Price (as tested) 💲: $41,900 
Powertrain ⚙️: 2.0-liter 4-Cylinder + 2 AC Synchronous Electric Motors + 13.6 kWh Lithium-ion Battery
Output 💪: 220 hp/215 lb-ft of torque
Transmission 🕹: Continuously Variable Transmission
0-60 MPH 🚦: 6.6 seconds
Top Speed 💥: 112 mph
MPG (as tested) ⛽️: 48-52 combined MPG/114-127 combined MPGe + 39-44 mile range
Curb weight ⚖️: 3,461-3,571 lbs


Let’s just get this out of the way:

I’ve never disliked the Prius – as an appliance.

With the arrival of the latest generation, the narrative has been so glowing that it sounds as if Toyota was producing a heap of garbage until now.

Far from it.

The Prius has been a highly efficient and practical piece of machinery since its inception.

It wasn’t even horrible to drive – at least not the third generation that occupied a spot in my parents’ driveway for years.

It was, however, formed by function.

While the third generation had the least offensive design, and the fourth – particularly the Prime – aimed at a bullseye called “ugly,” none of the Prius iterations have been remotely handsome.

This low bar is what the new model has overcome – but it didn’t just jump, it soared.

Generation five is attractive, not as the prettiest child in a beauty-starved family, but as standalone sexy.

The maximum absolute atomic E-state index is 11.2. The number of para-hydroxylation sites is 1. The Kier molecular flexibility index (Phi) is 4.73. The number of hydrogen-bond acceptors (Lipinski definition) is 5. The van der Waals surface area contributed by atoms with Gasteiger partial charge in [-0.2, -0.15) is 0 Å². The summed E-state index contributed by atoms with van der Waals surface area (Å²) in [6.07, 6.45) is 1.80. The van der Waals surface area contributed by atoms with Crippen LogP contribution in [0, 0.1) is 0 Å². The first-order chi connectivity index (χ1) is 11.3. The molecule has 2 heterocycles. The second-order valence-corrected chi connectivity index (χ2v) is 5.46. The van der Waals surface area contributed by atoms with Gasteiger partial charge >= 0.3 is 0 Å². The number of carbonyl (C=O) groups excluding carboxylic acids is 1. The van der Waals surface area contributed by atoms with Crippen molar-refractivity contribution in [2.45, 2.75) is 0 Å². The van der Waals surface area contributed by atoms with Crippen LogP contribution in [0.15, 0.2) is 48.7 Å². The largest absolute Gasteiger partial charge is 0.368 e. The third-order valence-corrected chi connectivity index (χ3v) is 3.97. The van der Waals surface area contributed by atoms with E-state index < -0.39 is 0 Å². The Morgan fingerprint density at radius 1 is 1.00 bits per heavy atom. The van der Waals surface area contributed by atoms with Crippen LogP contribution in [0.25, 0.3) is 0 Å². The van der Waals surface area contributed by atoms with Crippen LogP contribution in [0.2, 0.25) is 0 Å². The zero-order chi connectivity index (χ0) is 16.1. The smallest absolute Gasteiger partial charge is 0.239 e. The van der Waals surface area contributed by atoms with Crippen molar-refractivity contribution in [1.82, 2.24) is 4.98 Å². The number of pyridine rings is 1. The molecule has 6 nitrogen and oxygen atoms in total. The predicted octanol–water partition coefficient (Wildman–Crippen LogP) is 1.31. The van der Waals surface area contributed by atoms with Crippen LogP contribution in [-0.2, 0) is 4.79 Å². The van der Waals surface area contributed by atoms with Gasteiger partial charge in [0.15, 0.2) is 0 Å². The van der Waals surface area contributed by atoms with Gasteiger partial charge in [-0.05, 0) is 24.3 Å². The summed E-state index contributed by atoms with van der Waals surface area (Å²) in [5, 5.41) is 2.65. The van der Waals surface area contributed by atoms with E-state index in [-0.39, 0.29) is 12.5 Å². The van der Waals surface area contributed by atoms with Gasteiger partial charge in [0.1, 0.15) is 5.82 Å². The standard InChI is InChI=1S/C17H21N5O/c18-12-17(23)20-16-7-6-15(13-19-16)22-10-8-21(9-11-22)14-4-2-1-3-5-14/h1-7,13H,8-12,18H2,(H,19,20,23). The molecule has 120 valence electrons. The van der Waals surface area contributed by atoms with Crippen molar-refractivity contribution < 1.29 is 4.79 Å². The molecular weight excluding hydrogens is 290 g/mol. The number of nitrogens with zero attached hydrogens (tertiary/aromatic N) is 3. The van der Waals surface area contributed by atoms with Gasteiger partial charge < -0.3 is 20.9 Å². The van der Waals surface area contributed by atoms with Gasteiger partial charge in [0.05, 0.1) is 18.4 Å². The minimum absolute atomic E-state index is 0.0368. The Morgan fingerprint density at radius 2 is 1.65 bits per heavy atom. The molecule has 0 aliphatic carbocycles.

They’ve also managed to make it more efficient: combined MPGs of the conventional hybrid climb by 2 to 57, and the new Prime’s EV range lifts by 19 miles, to 44.

A 75-hp bump over the last-gen hybrid mean the new Prius can keep up with traffic (driver dependent, of course), while the 220-hp Prime delivers a low 6-second run to 60 (quicker than a Honda Civic Si).

A more rigid platform, upgraded brake booster, and re-tuned steering bring life to the new Prius’ handling, which had diminished from 3rd to 4th generation.

Yes, this new model is better in almost about every way (headroom takes a hit with that slick roofline and the steering wheel doesn’t tilt enough for my liking), but if Toyota had changed nothing but the sheetmetal, I’d still praise the Prius for executing its marching orders perfectly.

The difference is that now it isn’t just logic that sells a Prius – there’s a bit of lust as well.